It is a rare thing indeed to come across a book that not only possesses engaging, beguiling characters in a world that seems as real as anything physically before you but which tells their story with a lyricism and poetry so exquisite that you stop every paragraph or so to marvel at its bewitchingly beautiful writing.
And that marvellously doesn’t sound pretentious or overly-pronounced but authentic and real with a dash of the sort of otherworldiness and magic that many of us wish routinely came with everyday life.
A Year of Marvellous Ways by Sarah Winman, author When God Was a Rabbit, is such a book, richly told in ways so breathtakingly heartfelt and lovely that you wish you could stay in its richly-wrought world, communing with its quirky but thoughtfully intense characters forever.
Alas, all books must end but while you are in the middle of Winman’s ode to connectedness, healing and musings on whether it is possible to experience great heartache and pain and move on through life, you are deep in a world where the lost are not spared pain but find their way through it, where hope and romance find you in the least expected and most imaginative of ways and where your past is not a determinant of your future but simply a part of you that is carried forward by life in all its manifest, contrary complexity.
“He watched her doze. The silence oozed and dripped as thickly as syrup and emotion caught like pollen in his throat. He became aware of the majesty of the landscape, of the hard work and lives that had toiled before, hands that had left dirt and blood on spades and cups. And there, a bee clinging to the pink trumpet head of a foxglove, not resting, not feasting, but dead. A connectedness to all, that’s what felt. A rare earthed feeling of belonging. A burst of sunlight fell upon trails of shimmering web, linking all – the dead, the living – to the earth.”
A Year of Marvellous Ways is then an ode to life – to the good, the bad and the downright, magically-tinged ordinary, every deliciously-executed word a reminder that life becomes what you make of it, that its multitudinous facets can be shaped by perception, by attitude and by a willingness to not consider the game over because you are sent a curveball or three hundred.
Centering on a nearly 90 year old woman, Marvellous Ways, who has grown up in a small backwater corner of the Cornish Coast in a village lost past its prime, her only company ghosts and memories and her memories, many of which are failing but which remain vivid and entrancing and instructional when recalled, the book is about not giving up on life too quickly.
Certainly Marvellous, a spry woman who swims naked in the creek near her caravan, who lies a candle in the half-sunken church that sits in an island between the waters and who lives and eat off the land that is her home and a character in itself, has had reason enough to give up on life on many occasions.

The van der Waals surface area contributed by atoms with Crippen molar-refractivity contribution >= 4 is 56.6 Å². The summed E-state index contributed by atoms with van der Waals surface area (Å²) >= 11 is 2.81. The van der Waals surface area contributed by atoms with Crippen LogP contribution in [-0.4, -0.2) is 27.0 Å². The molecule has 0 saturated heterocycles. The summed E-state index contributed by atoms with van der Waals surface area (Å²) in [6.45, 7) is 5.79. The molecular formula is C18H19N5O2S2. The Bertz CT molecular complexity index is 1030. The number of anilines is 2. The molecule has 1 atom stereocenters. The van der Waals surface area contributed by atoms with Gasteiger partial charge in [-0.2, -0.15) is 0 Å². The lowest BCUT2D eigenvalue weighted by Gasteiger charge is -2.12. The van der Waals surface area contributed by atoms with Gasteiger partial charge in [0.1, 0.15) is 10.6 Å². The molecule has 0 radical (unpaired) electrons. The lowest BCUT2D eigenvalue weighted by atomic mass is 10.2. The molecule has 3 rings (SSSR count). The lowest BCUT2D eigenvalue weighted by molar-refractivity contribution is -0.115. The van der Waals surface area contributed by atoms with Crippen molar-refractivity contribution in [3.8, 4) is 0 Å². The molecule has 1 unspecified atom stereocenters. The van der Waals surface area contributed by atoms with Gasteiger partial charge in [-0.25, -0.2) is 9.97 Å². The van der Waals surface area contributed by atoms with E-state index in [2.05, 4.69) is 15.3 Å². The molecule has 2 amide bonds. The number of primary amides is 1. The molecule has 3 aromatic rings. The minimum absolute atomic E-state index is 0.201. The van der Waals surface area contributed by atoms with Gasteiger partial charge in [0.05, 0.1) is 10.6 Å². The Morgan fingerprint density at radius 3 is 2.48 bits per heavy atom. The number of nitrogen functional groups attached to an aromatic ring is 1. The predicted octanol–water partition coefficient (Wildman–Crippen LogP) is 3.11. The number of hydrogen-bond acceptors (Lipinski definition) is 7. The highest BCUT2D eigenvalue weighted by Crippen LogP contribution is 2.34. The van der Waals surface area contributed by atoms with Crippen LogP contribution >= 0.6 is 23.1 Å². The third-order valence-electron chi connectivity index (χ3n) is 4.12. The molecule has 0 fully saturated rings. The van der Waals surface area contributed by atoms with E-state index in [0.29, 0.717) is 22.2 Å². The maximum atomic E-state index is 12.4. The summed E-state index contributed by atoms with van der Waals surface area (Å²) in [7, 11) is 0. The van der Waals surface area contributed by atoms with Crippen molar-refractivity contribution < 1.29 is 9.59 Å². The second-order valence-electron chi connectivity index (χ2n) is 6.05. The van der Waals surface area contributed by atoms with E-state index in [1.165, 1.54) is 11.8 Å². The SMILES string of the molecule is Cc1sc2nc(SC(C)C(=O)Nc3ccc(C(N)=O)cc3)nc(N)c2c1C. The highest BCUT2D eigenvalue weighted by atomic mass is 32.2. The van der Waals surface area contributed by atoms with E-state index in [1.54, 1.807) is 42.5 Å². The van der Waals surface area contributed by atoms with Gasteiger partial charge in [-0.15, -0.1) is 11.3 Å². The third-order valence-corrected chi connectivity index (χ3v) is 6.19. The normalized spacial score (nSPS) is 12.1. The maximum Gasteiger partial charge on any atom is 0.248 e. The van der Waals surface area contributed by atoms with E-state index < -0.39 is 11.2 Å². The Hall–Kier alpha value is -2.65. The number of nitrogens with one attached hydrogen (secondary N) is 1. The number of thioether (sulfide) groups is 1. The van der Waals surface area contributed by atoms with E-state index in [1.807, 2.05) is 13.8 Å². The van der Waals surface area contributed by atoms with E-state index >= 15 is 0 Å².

Ridicule, misunderstanding – Marvellous is by no means a conventional woman of thought or deed and has consequently suffered for it – lost love, missed opportunities, a fractured family whose gaps have been filled by fancy and imagination, all could be considered to have blighted her life.
And while she admits to pain and loss and regret – there is no attempt by her to whitewash life; she admits to the worst but keeps aiming and hoping for the best, testament to the power of belief and expectation – she refuses to let them define her life or her attitude to its living.
This infectious but no-nonsense approach to life is sorely needed by returned serviceman, Drake, who escapes World War Two and a less than stellar childhood defined by broken dreams and an absent father, with his physical being intact but his spirit troubled and near to breaking; and by Peace Jones, who has found purpose and meaning in baking but who feels incomplete and lacking in wholeness.
There are a host of other characters who come in and out of the lives of these three main characters, all of whom are wounded or lost in some way.
“Ever since she had entered hr ninetieth year Marvellous Ways spent a good part of her day waiting, and not for death, as you might assume, given her age. She wasn’t sure what she was waiting for because the image was incomplete. It was a sense, that’s all, something that had come to her on the tail feather of a dream – one of Paper Jacks’ dreams, God rest his soul – and it had flown over the landscape of sleep just before light and she hadn’t been able to grasp that tail feather and pull it back before it disappeared over the horizon and disintegrated in the heat of a rising sun. But she had known its message: Wait, for it’s coming.” (P. 3)
What is so appealing about A Year of Marvellous Ways in that in its pursuit of magical joy and hope, again expressed in ways so lyrical your heart will dance as you read, it doesn’t pretend that everything will be all right as some kind of foregone conclusion.
Nor that pain, suffering, broken hearts and bodies can be ignored simply by the power of positive thinking.
As grounded in thought as Marvellous is in the wild and manmade worlds around her, Winman’s book accepts the grave realities of life but refuses to accept them as the be-all and end-all.
For those who feel that too much of the modern positivity movement glosses over the less desirable aspects of life, sweeping them under the rug while failing to remove them from the heart where the fester regardless, A Year of Marvellous Ways is a tonic, an acknowledgement that life may be vicious and cruel and implacable at times but that recovery and belonging are possible and happiness and contentment not perpetually out of reach pipe dreams.